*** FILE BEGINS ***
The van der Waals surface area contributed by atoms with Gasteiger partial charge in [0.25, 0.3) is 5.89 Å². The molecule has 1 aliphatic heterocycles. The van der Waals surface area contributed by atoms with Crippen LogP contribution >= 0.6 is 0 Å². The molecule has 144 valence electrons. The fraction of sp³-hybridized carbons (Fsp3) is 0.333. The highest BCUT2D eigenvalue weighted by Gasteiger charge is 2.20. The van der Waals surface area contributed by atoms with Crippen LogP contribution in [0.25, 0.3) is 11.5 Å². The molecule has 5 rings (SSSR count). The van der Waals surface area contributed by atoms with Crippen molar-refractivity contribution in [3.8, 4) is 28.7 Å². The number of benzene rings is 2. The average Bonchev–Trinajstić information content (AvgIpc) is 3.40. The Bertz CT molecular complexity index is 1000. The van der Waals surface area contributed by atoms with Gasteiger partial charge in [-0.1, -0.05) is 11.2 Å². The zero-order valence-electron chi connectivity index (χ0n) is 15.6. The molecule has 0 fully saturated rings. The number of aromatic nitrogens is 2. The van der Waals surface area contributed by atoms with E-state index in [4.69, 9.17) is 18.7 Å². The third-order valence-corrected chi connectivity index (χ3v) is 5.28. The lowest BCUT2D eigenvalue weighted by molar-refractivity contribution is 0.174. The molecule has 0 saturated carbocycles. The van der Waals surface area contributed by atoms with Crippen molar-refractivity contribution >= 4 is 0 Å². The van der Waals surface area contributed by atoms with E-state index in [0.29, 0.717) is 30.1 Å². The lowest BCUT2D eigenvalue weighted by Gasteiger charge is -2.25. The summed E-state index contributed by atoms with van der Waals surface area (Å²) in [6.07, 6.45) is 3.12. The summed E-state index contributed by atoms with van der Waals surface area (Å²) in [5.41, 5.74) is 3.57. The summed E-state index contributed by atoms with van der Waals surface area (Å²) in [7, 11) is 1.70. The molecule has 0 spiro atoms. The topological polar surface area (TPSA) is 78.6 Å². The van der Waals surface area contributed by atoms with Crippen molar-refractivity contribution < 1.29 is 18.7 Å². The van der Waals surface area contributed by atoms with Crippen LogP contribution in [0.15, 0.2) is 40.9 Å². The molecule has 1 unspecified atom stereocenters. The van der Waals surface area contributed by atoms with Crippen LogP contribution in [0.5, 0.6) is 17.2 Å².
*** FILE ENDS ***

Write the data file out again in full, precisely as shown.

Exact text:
The van der Waals surface area contributed by atoms with Gasteiger partial charge in [0.25, 0.3) is 5.89 Å². The molecule has 1 aliphatic heterocycles. The van der Waals surface area contributed by atoms with Crippen LogP contribution >= 0.6 is 0 Å². The molecule has 144 valence electrons. The fraction of sp³-hybridized carbons (Fsp3) is 0.333. The highest BCUT2D eigenvalue weighted by Gasteiger charge is 2.20. The van der Waals surface area contributed by atoms with Crippen LogP contribution in [0.25, 0.3) is 11.5 Å². The molecule has 5 rings (SSSR count). The van der Waals surface area contributed by atoms with Crippen molar-refractivity contribution in [3.8, 4) is 28.7 Å². The number of benzene rings is 2. The average Bonchev–Trinajstić information content (AvgIpc) is 3.40. The Bertz CT molecular complexity index is 1000. The van der Waals surface area contributed by atoms with Gasteiger partial charge in [-0.1, -0.05) is 11.2 Å². The zero-order valence-electron chi connectivity index (χ0n) is 15.6. The molecule has 0 fully saturated rings. The number of aromatic nitrogens is 2. The van der Waals surface area contributed by atoms with E-state index in [4.69, 9.17) is 18.7 Å². The third-order valence-corrected chi connectivity index (χ3v) is 5.28. The lowest BCUT2D eigenvalue weighted by molar-refractivity contribution is 0.174. The molecule has 0 saturated carbocycles. The van der Waals surface area contributed by atoms with Crippen molar-refractivity contribution >= 4 is 0 Å². The van der Waals surface area contributed by atoms with E-state index in [0.29, 0.717) is 30.1 Å². The lowest BCUT2D eigenvalue weighted by Gasteiger charge is -2.25. The summed E-state index contributed by atoms with van der Waals surface area (Å²) in [6.07, 6.45) is 3.12. The summed E-state index contributed by atoms with van der Waals surface area (Å²) in [5.41, 5.74) is 3.57. The summed E-state index contributed by atoms with van der Waals surface area (Å²) in [7, 11) is 1.70. The molecule has 0 spiro atoms. The topological polar surface area (TPSA) is 78.6 Å². The van der Waals surface area contributed by atoms with Crippen molar-refractivity contribution < 1.29 is 18.7 Å². The van der Waals surface area contributed by atoms with Crippen LogP contribution in [0.15, 0.2) is 40.9 Å². The molecule has 1 unspecified atom stereocenters. The van der Waals surface area contributed by atoms with Crippen LogP contribution in [0.5, 0.6) is 17.2 Å².